History of the Suppression of Infanticide in Western India Under the Government of Bombay: Including Notices of the Provinces and Tribes in which the Practice Has Prevailed
Smith, Taylor and Company, 1855 - 457 Seiten
Was andere dazu sagen - Rezension schreiben
Es wurden keine Rezensionen gefunden.
Andere Ausgaben - Alle anzeigen
able according adopted agent appear arrangements assistance attention authority births Bombay born British Government called Captain caste cause census character chiefs circumstances Colonel communication considerable considered continued Court crime custom dated daughters death desired directed district duty effect engagements entered establishment exist expected expressed fact feelings female Fund give given Governor in Council Highness Hindu Honourable hope humanity important India Infanticide infants influence instance interest Jádejás Jám Kachh Kathiáwád late letter living Major males marriage married means measures ment mentioned murder native nature notice object observed obtained occasion occurred opinion person political population practice present preserved principal proclamation proposed proved province punishment Rájá Rajputs Ráo reason received reference regard remarks Resident respect result returns rupees success suggested suppression taken tion tribes Walker whole
Seite 232 - The end then of learning is to repair the ruins of our first parents by regaining to know God aright, and out of that knowledge to love him, to imitate him, to be like him, as we may the nearest by possessing our souls of true virtue, which being united to the heavenly grace of faith, makes up the highest perfection.
Seite 21 - By faith Abraham, when he was tried, offered up Isaac ; and he that had received the promises offered up his only begotten son, of whom it was said ; That in Isaac shall thy seed be called ; accounting that God was able to raise him up, even from the dead ; from whence also he received him in a figure.
Seite 18 - First, Moloch, horrid king, besmear'd with blood Of human sacrifice, and parents' tears, Though, for the noise of drums and timbrels loud, Their children's cries unheard, that pass'd through fire To his grim idol.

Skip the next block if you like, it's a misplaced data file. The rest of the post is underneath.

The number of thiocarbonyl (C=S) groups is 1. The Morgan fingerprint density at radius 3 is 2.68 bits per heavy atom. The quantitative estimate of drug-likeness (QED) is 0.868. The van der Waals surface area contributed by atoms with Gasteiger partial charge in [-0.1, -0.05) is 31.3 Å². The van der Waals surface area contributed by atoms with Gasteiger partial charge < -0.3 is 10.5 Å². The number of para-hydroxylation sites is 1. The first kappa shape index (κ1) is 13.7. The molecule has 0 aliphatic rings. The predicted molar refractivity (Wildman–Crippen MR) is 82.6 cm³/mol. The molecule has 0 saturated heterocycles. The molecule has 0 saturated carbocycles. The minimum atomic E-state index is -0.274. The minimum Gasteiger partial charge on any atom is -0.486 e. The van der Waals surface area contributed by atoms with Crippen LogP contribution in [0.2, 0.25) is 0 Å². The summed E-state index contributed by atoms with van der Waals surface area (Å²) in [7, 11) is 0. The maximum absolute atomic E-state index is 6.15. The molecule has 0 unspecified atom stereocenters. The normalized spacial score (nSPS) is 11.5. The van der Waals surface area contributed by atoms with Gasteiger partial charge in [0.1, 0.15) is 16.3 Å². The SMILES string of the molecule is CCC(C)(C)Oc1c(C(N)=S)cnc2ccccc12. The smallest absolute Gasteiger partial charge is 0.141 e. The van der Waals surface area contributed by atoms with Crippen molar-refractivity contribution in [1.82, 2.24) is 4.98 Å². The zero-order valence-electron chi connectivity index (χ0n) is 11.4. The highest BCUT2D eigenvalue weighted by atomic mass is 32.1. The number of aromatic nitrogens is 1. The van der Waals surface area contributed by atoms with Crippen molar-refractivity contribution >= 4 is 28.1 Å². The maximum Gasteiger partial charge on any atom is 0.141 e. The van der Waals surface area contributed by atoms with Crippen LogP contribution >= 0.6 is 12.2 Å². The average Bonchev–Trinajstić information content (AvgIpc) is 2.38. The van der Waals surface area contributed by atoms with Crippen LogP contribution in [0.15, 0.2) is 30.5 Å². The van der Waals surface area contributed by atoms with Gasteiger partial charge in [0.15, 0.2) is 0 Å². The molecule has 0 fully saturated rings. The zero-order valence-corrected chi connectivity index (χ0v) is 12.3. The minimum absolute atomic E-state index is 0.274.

Seite 439 - And let us not be weary in well-doing ; for in due season we shall reap, if we faint not.
Seite 34 - No sacrifice is allowed to women apart from their husbands, no religious rite, no fasting : as far only as a wife honours her lord, so far she is exalted in heaven.
Seite 33 - Women have no business with the texts of the Veda; thus is the law fully settled : having, therefore, no evidence of law, and no knowledge of expiatory texts, sinful women must be as foul as falsehood itself ; and this is a fixed rule.
Seite 136 - Verily they who believe, and those who Judaize, and the Sabians, and the Christians, whoever of them believeth in God and the last day, and doth that which is right, there shall come no fear on them, neither shall they be grieved.
Seite 379 - Om! Let these women, not to be widowed, good wives, adorned with collyrium, holding clarified butter, consign themselves to the fire. Immortal, not childless, nor husbandless, well adorned with gems, let them pass into fire, whose original element is water.
Seite 33 - BY a girl, or by a young woman, or by a woman advanced in years, nothing must be done, even in her own dwelling place, according to her mere pleasure : 148.
Seite 34 - who wishes to perform sacred ablution, wash the feet of her lord, and drink the water: for a husband is to a wife greater than Shankar or Vishnu. The husband is her god, and priest, and religion : wherefore abandoning everything else, she ought chiefly to worship her husband.